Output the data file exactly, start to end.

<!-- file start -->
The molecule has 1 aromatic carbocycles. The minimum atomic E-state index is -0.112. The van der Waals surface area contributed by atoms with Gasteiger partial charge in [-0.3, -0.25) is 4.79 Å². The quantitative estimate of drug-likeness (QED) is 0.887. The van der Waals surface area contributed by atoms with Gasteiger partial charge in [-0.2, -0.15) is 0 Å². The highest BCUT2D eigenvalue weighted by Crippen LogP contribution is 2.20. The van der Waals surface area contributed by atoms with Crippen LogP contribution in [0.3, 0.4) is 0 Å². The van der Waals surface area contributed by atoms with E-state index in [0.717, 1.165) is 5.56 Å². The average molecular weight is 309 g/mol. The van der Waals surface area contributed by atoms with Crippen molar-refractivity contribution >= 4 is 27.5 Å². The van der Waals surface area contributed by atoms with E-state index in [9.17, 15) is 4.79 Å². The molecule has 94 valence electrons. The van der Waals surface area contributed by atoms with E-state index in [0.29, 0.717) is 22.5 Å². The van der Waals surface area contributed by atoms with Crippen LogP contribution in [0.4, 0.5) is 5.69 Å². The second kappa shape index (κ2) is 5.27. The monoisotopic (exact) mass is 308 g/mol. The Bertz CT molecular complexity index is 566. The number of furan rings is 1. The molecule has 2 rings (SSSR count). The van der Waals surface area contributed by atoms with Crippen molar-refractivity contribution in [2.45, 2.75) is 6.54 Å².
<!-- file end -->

The molecule has 1 aromatic carbocycles. The minimum atomic E-state index is -0.112. The van der Waals surface area contributed by atoms with Gasteiger partial charge in [-0.3, -0.25) is 4.79 Å². The quantitative estimate of drug-likeness (QED) is 0.887. The van der Waals surface area contributed by atoms with Gasteiger partial charge in [-0.2, -0.15) is 0 Å². The highest BCUT2D eigenvalue weighted by Crippen LogP contribution is 2.20. The van der Waals surface area contributed by atoms with Crippen LogP contribution in [0.3, 0.4) is 0 Å². The van der Waals surface area contributed by atoms with E-state index in [0.717, 1.165) is 5.56 Å². The average molecular weight is 309 g/mol. The van der Waals surface area contributed by atoms with Crippen molar-refractivity contribution >= 4 is 27.5 Å². The van der Waals surface area contributed by atoms with E-state index in [9.17, 15) is 4.79 Å². The molecule has 94 valence electrons. The van der Waals surface area contributed by atoms with E-state index in [0.29, 0.717) is 22.5 Å². The van der Waals surface area contributed by atoms with Crippen LogP contribution in [0.4, 0.5) is 5.69 Å². The second kappa shape index (κ2) is 5.27. The monoisotopic (exact) mass is 308 g/mol. The Bertz CT molecular complexity index is 566. The number of furan rings is 1. The molecule has 2 rings (SSSR count). The van der Waals surface area contributed by atoms with Crippen molar-refractivity contribution in [2.45, 2.75) is 6.54 Å².